Prerequisites & Notes: Corequisite: MA 2233.

    Credits: 4 cr. General Education Requirement: Natural Sciences
  
  • PHY 3264 - PHYSICAL METHODS IN FORENSIC SCIENCE


    An advanced treatment of the physical methods used in the investigation of criminal activities. Topics covered include: statistical treatment of data, material properties of matter, ballistics, hair and fiber identification, physical markings, and spectral analysis.

    Prerequisites & Notes: CHM 1110, SCI 1104 and SCI 1107.

    Credits: 3 cr.
  
  • PHY 3311 - MODERN PHYSICS I


    An introduction to 20th century physics, including the structure of atoms and nuclei, basic ideas of quantum mechanics and solid state theory.

    Prerequisites & Notes: MA 2233. Corequisite: MA 3311.

    Credits: 3 cr.
  
  • PHY 3312 - MODERN PHYSICS II


    Continuation of PHY 3311.

    Credits: 3 cr.
  
  • PHY 3313 - PHYSICAL MECHANICS I


    An analytic treatment of classical mechanics covering the methods of statics and dynamics of rigid bodies with application to physical problems; small oscillations, generalized coordinates and Lagrange’s equations.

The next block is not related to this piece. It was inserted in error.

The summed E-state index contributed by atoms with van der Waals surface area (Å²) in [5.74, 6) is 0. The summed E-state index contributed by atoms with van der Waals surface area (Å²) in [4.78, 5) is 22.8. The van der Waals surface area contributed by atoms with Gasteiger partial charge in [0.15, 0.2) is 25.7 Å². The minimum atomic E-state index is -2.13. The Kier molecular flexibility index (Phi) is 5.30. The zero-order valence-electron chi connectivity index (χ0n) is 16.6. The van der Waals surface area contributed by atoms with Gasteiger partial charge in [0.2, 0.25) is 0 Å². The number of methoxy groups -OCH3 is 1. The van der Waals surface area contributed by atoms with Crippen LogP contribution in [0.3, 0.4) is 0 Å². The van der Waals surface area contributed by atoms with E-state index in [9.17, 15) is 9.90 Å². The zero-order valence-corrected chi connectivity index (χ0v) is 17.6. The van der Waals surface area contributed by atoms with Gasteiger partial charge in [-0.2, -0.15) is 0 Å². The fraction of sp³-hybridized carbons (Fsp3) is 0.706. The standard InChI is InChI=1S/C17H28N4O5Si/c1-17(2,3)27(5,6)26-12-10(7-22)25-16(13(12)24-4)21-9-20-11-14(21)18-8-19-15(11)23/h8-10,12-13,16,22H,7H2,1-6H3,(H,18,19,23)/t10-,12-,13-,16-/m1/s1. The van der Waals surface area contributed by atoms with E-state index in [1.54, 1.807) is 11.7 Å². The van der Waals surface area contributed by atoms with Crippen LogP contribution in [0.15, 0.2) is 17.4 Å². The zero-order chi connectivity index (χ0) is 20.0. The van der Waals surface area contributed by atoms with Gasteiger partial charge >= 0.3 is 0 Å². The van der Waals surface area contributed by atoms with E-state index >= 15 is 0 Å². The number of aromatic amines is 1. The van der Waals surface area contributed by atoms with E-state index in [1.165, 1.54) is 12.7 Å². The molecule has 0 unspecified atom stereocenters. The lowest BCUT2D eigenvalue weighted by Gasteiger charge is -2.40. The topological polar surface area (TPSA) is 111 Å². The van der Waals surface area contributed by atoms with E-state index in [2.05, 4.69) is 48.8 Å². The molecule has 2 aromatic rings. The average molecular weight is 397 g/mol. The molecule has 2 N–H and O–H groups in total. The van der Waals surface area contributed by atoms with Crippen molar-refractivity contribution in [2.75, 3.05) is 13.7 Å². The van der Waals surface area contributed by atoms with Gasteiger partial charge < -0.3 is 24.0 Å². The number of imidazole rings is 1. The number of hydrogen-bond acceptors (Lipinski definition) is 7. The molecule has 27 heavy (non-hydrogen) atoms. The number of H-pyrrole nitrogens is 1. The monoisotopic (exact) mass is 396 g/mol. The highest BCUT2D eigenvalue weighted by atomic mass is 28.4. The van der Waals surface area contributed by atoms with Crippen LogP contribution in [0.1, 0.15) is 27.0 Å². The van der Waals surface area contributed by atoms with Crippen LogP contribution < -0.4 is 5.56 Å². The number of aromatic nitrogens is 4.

Prerequisites & Notes: MA 2233 and PHY 2211. Corequisite: MA 3311.

    Credits: 3 cr.
  
  • PHY 3314 - PHYSICAL MECHANICS II


    Continuation of PHY 3313.

    Credits: 3 cr.
  
  • PHY 3315 - ANALOG ELECTRONICS


    The basics of analog electronics will be discussed and explored in the lab. Topics covered include: Kirchoff’s laws, Thevennin equivalent circuits, time varying signals, filters, diodes, transistors, and amplifiers.

    Prerequisites & Notes: PHY 2211. Co-requisite: MA 3311.

    Credits: 4 cr.
  
  • PHY 3316 - DIGITAL ELECTRONICS


    The basics of digital electronics will be discussed and explored in the lab. Topics covered include: binary systems, boolean algebra and logic gates, information registers, memory circuits, and digital microprocessors.

    Credits: 4 cr. General Education Requirement: Information Literacy
  
  • PHY 3317 - PHYSICAL OPTICS


    Wave phenomena, electromagnetic theory of light, interference, diffraction, polarization and nonlinear optics.

    Prerequisites & Notes: MA 2233, MA 3311 and PHY 2211.

    Credits: 3 cr.
  
  • PHY 3318 - THERMODYNAMICS


    An introduction to thermal physics and kinetic theory.

    Prerequisites & Notes: MA 2233, MA 3311 and PHY 2211.

    Credits: 3 cr.
  
  • PHY 3319 - INTRODUCTION TO SOLID STATE PHYSICS


    A brief summary of the theory underlying the behavior of solids. Emphasis on transport theory, interaction of light and matter, semiconductor devices, superconductors and lasers.

    Prerequisites & Notes: PHY 3312, MA 2233, and MA 3311.

    Credits: 3 cr.
  
  • PHY 3321 - SELECTED TOPICS I


    Any selected topic not sufficiently covered in a general course.

    Credits: 3 cr.
  
  • PHY 4401 - ELECTRICITY AND MAGNETISM I


    Foundations of electromagnetic theory including electrostatics, dielectric theory, magnetic properties.

    Prerequisites & Notes: MA 3311 and PHY 2211.

    Credits: 3 cr.